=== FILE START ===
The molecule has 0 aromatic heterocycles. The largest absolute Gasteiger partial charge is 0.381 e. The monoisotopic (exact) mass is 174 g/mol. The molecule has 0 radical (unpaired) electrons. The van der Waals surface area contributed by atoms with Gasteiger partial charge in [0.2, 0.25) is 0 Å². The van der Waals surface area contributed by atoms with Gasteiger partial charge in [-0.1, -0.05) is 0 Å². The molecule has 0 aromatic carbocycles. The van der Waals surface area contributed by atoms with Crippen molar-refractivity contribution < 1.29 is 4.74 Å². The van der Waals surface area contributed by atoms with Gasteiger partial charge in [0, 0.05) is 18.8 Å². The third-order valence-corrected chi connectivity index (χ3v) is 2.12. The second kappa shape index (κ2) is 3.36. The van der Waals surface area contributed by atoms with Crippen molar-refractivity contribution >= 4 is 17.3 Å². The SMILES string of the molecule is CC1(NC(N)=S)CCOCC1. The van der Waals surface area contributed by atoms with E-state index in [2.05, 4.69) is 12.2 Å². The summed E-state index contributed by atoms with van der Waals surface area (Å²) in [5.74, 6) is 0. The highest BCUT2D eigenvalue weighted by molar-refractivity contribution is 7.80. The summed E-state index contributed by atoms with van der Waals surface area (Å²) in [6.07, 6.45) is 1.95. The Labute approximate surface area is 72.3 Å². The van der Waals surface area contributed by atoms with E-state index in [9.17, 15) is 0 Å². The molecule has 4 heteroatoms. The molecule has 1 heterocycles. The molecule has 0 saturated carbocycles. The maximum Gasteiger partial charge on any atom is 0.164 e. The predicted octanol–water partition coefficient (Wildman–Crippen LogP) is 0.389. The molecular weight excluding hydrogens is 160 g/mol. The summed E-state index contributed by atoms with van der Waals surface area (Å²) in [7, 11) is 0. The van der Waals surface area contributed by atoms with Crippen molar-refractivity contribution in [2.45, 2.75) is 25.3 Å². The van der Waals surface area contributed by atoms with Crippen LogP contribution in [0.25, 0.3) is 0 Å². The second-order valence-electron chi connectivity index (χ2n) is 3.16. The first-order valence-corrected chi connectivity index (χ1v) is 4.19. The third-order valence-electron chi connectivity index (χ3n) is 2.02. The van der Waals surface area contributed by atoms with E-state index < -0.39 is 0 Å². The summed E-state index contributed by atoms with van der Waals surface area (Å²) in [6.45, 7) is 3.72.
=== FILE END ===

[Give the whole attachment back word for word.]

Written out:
The molecule has 0 aromatic heterocycles. The largest absolute Gasteiger partial charge is 0.381 e. The monoisotopic (exact) mass is 174 g/mol. The molecule has 0 radical (unpaired) electrons. The van der Waals surface area contributed by atoms with Gasteiger partial charge in [0.2, 0.25) is 0 Å². The van der Waals surface area contributed by atoms with Gasteiger partial charge in [-0.1, -0.05) is 0 Å². The molecule has 0 aromatic carbocycles. The van der Waals surface area contributed by atoms with Crippen molar-refractivity contribution < 1.29 is 4.74 Å². The van der Waals surface area contributed by atoms with Gasteiger partial charge in [0, 0.05) is 18.8 Å². The third-order valence-corrected chi connectivity index (χ3v) is 2.12. The second kappa shape index (κ2) is 3.36. The van der Waals surface area contributed by atoms with Crippen molar-refractivity contribution >= 4 is 17.3 Å². The SMILES string of the molecule is CC1(NC(N)=S)CCOCC1. The van der Waals surface area contributed by atoms with E-state index in [2.05, 4.69) is 12.2 Å². The summed E-state index contributed by atoms with van der Waals surface area (Å²) in [5.74, 6) is 0. The highest BCUT2D eigenvalue weighted by molar-refractivity contribution is 7.80. The summed E-state index contributed by atoms with van der Waals surface area (Å²) in [6.07, 6.45) is 1.95. The Labute approximate surface area is 72.3 Å². The van der Waals surface area contributed by atoms with E-state index in [9.17, 15) is 0 Å². The molecule has 4 heteroatoms. The molecule has 1 heterocycles. The molecule has 0 saturated carbocycles. The maximum Gasteiger partial charge on any atom is 0.164 e. The predicted octanol–water partition coefficient (Wildman–Crippen LogP) is 0.389. The molecular weight excluding hydrogens is 160 g/mol. The summed E-state index contributed by atoms with van der Waals surface area (Å²) in [7, 11) is 0. The van der Waals surface area contributed by atoms with Crippen molar-refractivity contribution in [2.45, 2.75) is 25.3 Å². The van der Waals surface area contributed by atoms with Crippen LogP contribution in [0.25, 0.3) is 0 Å². The second-order valence-electron chi connectivity index (χ2n) is 3.16. The first-order valence-corrected chi connectivity index (χ1v) is 4.19. The third-order valence-electron chi connectivity index (χ3n) is 2.02. The van der Waals surface area contributed by atoms with E-state index < -0.39 is 0 Å². The summed E-state index contributed by atoms with van der Waals surface area (Å²) in [6.45, 7) is 3.72.